Like the others, I applaud your excellent idea - it would be really good if something like this could be created.

Colin
BBC
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R Payne
Foraging Bee


Joined: 11 Apr 2011
Posts: 123
Location: USA, Kansas, Wichita

PostPosted: Mon Feb 24, 2014 1:48 am    Post subject: Reply with quote

Dogman,

PM sent. May be of some help, may not.

ron
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dogman
House Bee


Joined: 08 Feb 2011
Posts: 10
Location: USA North Carolina Raleigh

PostPosted: Tue Feb 25, 2014 9:30 pm    Post subject: Reply with quote

Thanks for the feedback. I'm still looking into this (not sure I want to even ask my insurance agent about this, he questioned the fact that we have a turtle in the shop...), I could do it with out a vertical pipe, but that would still have a 7'-8' foot horizontal escape pipe. Still looking for more info on that pipe being out side of the hive, though.
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biobee
Site Admin


Joined: 14 Jun 2007
Posts: 1055
Location: UK, England, S. Devon

PostPosted: Wed Feb 26, 2014 8:56 am    Post subject: Reply with quote

All I can add to this conversation is that I tried three times to make an observation hive work where I had to have an entrance pipe of about 600mm (2 ft) and it failed every time. I can't be absolutely sure that the entrance was the only problem, but I strongly suspect it was the deciding factor.
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BBC
Scout Bee


Joined: 11 Jul 2012
Posts: 398
Location: Bicker, Lincolnshire, UK

PostPosted: Wed Feb 26, 2014 10:32 am    Post subject: Reply with quote

Dogman - suggestion - I once trawled through "Beekeeping Patents of the Past and Present" - which can be found at: http://www.honeymoonbeesupply.com/web_beekeeping/ for ideas related to captive swarming.

I well remember that some of those patents employed tubes of various kinds, dimensions and orientations, in order to steer the issuing swarm from the donor box into the receiver box.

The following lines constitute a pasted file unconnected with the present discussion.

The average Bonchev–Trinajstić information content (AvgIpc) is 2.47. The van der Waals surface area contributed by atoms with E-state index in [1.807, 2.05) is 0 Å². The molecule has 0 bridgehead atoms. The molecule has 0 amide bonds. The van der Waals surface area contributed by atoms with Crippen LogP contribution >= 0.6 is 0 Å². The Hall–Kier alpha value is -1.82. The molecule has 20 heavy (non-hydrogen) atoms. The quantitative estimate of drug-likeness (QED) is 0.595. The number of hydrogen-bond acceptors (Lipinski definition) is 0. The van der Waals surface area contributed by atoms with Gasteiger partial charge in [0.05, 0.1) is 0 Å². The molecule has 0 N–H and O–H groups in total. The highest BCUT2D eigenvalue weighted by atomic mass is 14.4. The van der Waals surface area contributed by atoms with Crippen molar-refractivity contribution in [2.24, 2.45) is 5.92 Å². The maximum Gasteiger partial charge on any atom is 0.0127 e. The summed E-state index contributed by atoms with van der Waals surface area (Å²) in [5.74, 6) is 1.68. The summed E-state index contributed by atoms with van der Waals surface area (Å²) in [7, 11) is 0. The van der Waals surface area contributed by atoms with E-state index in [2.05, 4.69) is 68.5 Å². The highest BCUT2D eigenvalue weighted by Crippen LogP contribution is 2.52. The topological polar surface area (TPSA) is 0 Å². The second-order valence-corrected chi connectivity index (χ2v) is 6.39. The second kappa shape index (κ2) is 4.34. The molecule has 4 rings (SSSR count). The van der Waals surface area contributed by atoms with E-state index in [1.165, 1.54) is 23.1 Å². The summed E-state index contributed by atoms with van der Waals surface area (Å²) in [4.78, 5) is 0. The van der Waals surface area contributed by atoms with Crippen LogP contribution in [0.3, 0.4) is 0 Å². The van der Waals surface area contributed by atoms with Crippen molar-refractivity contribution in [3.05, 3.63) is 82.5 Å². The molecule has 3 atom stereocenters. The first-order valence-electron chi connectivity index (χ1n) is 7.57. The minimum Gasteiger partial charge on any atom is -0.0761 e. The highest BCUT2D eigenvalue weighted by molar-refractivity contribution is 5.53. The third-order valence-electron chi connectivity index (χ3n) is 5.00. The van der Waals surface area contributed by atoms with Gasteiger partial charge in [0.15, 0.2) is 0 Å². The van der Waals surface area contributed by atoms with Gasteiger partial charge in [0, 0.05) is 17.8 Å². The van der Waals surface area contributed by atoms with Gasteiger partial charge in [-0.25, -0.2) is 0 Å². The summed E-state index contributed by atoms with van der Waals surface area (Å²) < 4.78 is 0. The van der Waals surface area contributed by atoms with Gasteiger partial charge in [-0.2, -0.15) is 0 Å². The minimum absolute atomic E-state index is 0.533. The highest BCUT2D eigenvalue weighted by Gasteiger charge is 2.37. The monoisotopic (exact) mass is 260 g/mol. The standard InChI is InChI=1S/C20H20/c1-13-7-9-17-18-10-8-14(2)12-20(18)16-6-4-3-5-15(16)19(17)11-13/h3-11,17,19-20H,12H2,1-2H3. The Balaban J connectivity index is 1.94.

Now, although the dynamics of swarming involve both urgency and an essentially one-way movement of bees - many of these tubes were in place for some time, and thus had to cope with day-to-day traffic as well as the swarming event itself. Indeed, provision had to be made for drones to escape or be 're-cycled' back into the donor hive, so as not to clog-up the exits !

Unfortunately I can't lay my hands on those selected captive swarming patents right now - but there's a chance that you may find something useful in that Patent Archive - at least an idea or two to get you started.

Colin
BBC
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BBC
Scout Bee


Joined: 11 Jul 2012
Posts: 398
Location: Bicker, Lincolnshire, UK

PostPosted: Thu Feb 27, 2014 12:28 pm    Post subject: Reply with quote

Whoops - seems like my memory isn't what it once was. I found my list of patents re: arresting swarms, and they use much shorter tubes than my memory registered. This patent is the only one which is halfway relevant:




The tube looks to be about 2 or 3 feet long (no dimensions are given), but as it can be in place (open ended) for some time, it must facilitate two-way traffic. The author makes the point that the interior of the tube is illuminated by partially using mesh in the tube's construction.

Sorry about the duff leads.

Colin
BBC
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biobee
Site Admin


Joined: 14 Jun 2007